He began his medical studies at St. Bartholomew Hospital in London in 1875. At the end of his studies he enlisted in the Medical Service of India in 1881. In 1899 he returned to England and worked first in Liverpool and later in London.
From 1890 he devoted his time to the investigation of malaria, specifically to the cause and to the way the disease spread. Experts Charles Laveran and Patrick Manson suggested that it was transmitted by mosquitoes. Ross was able to confirm this hypothesis: he discovered that the carriers of the malaria parasites were the females of the Anopheles mosquitoes and showed the life cycle of these parasites. In 1895, Ross dissected about one hundred infected mosquitoes before detecting, two years later, the same larval stages that Laveran had observed in human blood, and that Ross located in the Anopheles mosquito.
In 1899 he worked under the direction of Alfred Jones at the Liverpool School of Tropical Medicine and was immediately sent to Africa to continue his research. The effects of its discovery were immediate, since the morbidity and epidemiology of the disease could be controlled. Subsequently, many other places in the world, such as India, Cyprus or Mauritius, could be established. For this discovery he was awarded the Nobel Prize for Physiology and Medicine in 1902.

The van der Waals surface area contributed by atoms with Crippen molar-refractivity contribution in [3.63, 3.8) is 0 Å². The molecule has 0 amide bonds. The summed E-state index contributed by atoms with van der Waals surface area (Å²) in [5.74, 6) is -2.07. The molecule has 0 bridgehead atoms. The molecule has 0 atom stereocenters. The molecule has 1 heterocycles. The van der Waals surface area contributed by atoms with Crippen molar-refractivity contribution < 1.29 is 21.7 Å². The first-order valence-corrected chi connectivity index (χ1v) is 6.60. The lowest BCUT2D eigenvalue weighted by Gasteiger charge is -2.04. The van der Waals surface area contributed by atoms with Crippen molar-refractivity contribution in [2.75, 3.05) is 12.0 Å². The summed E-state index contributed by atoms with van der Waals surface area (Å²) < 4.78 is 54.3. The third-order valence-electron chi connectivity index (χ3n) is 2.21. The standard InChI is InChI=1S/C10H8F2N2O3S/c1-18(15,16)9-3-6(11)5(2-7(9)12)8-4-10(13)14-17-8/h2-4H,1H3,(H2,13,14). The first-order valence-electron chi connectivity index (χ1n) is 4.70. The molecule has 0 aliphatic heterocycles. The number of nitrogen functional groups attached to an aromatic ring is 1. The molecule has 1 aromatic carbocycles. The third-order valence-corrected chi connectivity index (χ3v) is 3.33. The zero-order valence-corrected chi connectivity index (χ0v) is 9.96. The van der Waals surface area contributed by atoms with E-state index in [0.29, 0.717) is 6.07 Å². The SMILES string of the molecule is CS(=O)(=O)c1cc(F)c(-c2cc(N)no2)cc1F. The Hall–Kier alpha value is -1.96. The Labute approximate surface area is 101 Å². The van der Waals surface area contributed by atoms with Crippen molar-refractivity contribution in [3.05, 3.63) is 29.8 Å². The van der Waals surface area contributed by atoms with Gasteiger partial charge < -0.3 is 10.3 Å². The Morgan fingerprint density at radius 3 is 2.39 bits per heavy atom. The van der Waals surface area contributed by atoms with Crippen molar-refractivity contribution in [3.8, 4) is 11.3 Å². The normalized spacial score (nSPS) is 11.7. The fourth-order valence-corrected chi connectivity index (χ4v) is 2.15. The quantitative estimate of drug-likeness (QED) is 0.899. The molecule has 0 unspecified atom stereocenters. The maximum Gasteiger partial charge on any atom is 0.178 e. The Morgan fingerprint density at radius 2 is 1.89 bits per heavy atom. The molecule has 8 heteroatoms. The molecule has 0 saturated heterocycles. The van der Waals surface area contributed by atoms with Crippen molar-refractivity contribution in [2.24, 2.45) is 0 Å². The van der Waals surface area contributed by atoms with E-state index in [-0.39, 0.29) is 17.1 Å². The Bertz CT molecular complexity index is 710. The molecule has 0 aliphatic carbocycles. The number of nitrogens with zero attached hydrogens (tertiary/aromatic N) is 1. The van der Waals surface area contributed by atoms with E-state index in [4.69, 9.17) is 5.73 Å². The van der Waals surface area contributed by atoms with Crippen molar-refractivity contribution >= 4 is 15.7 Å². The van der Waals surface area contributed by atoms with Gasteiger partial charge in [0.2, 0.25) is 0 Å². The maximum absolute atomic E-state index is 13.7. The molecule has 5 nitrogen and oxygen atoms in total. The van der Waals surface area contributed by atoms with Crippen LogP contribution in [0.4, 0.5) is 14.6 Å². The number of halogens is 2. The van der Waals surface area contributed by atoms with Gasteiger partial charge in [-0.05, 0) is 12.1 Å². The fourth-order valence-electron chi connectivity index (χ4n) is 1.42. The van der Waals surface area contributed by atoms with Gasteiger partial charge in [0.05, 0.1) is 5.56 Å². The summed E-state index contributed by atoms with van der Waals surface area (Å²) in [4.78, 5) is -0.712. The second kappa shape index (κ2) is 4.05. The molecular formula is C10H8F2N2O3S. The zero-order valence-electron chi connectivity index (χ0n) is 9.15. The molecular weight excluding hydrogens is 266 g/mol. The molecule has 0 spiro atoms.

On his return to England, he lectured as a tropical medicine professor at the University of Liverpool and gave numerous lectures. In 1926 he became head of the Ross Institute and the Hospital for Tropical Diseases in London. He was also president of the Society of Tropical Medicine. In addition to the Nobel Prize, he received many other honors. His works include Malaria Prevention (1910) and Studies on Malaria (1928).
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